“Try to be as exact as possible when counting carbohydrates: Read package labels for portion sizes and carbohydrate amounts, ask fast-food restaurants for nutrition labeling information, or check a carb-counting book or Web site. Whenever possible, measure portion sizes.”
“The pump is not to be used so that a child can eat whatever or whenever he wants. You should maintain a good and healthy diet with regular meals.”
“It is still important to keep good records to see developing patterns.”
“Uploading information has been really interesting. I can see what he is doing and not doing. Then I can step in and help when I see him faltering.”
“My two-and-a-half-year-old does much better with site changes than he did for shots. You can try Emla cream if your doctor will prescribe it for numbing, and that also helped.” Emla cream, a topical anesthetic, should be applied to the skin at the new infusion site about two hours before you change the site for maximum effectiveness.
“We don’t know whether or not it was psychological, but our daughter got much better about the site changes when we sprayed the skin with Bactine before the IV prep. Ice to the area also helped.”
“Our son found that at first he was way overtreating his lows when he started on a pump. We found that he now usually does fine with 3 or 4 glucose tablets or 5 ounces of juice. He doesn’t need to clean out the fridge any more to combat peaking insulin (such as NPH).”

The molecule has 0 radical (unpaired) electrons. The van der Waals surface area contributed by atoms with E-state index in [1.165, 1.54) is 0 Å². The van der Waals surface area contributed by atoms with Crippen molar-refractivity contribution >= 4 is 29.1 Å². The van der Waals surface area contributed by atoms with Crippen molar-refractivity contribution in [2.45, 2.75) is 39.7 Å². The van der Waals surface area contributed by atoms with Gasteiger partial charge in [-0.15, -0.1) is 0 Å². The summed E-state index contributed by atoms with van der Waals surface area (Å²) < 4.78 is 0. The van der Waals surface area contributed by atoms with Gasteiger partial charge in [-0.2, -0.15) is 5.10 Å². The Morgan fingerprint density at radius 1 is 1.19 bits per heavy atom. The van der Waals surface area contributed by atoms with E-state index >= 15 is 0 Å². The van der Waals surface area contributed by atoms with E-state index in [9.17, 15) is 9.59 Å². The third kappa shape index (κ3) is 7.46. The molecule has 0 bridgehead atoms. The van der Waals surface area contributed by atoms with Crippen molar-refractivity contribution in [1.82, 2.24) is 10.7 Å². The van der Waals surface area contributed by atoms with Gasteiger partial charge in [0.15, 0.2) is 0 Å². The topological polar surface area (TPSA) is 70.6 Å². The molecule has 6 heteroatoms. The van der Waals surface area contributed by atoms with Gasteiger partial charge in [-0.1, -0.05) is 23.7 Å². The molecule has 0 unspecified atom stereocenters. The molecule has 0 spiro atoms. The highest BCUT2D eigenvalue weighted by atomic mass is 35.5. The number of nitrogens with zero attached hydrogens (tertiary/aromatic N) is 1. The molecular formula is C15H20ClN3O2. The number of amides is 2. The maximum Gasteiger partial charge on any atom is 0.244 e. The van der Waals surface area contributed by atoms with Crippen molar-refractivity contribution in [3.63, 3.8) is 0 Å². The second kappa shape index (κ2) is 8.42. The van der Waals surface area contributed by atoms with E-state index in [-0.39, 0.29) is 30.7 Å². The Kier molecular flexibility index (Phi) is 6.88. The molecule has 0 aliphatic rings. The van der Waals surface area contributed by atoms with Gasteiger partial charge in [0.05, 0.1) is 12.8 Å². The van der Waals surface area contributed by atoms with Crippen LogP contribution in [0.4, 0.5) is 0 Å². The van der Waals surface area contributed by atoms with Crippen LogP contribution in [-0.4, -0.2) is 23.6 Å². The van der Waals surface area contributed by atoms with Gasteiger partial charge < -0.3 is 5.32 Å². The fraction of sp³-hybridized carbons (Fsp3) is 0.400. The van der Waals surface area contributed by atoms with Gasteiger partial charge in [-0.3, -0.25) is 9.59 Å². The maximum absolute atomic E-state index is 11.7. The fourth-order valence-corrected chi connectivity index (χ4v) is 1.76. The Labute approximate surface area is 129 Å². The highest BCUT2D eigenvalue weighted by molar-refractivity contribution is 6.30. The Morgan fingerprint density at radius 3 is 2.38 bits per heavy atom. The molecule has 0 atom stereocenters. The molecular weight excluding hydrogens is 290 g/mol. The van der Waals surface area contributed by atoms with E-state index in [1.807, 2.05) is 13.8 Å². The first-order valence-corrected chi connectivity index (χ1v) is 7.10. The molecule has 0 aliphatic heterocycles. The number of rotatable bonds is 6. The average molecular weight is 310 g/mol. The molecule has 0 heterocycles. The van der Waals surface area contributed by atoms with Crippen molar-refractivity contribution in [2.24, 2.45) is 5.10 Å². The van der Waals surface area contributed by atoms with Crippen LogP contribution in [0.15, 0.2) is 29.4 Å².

“Pumping still requires time, record-keeping, patience, and diligence. It’s not for the faint of heart.”
“Don’t hesitate to call technical assistance for help if you have a problem or concern. We’ve had to call several times because we thought the pump might not be working right, or we couldn’t remember how to do something. They talked us through it.”
“At first it can feel overwhelming, like diabetes all over again. Don’t be overwhelmed by the pump. Once you master how to use it, it’s worth it!”
“It takes some work, but it is well worth the time.”
If you are considering having your child start insulin pump therapy, do some research first. Read about the features of the various pumps on manufacturers’ Web sites, and request a patient information brochure from pump makers that have them. Some manufacturers also sponsor pump demonstrations and informational sessions in various locales that you may be able to attend. Once you’ve gathered information from the pump companies, speak to your health-care providers, and talk to parents and kids with pumps about their experiences.
Be sure you understand both the potential benefits and possible drawbacks of pump use before making a decision about which way to go. Pump therapy is more likely to be successful if everyone involved — parents, child, and health-care team — supports it. And remember that kids and teens who do best with a pump have a parent who stays involved in a supervisory and supportive way.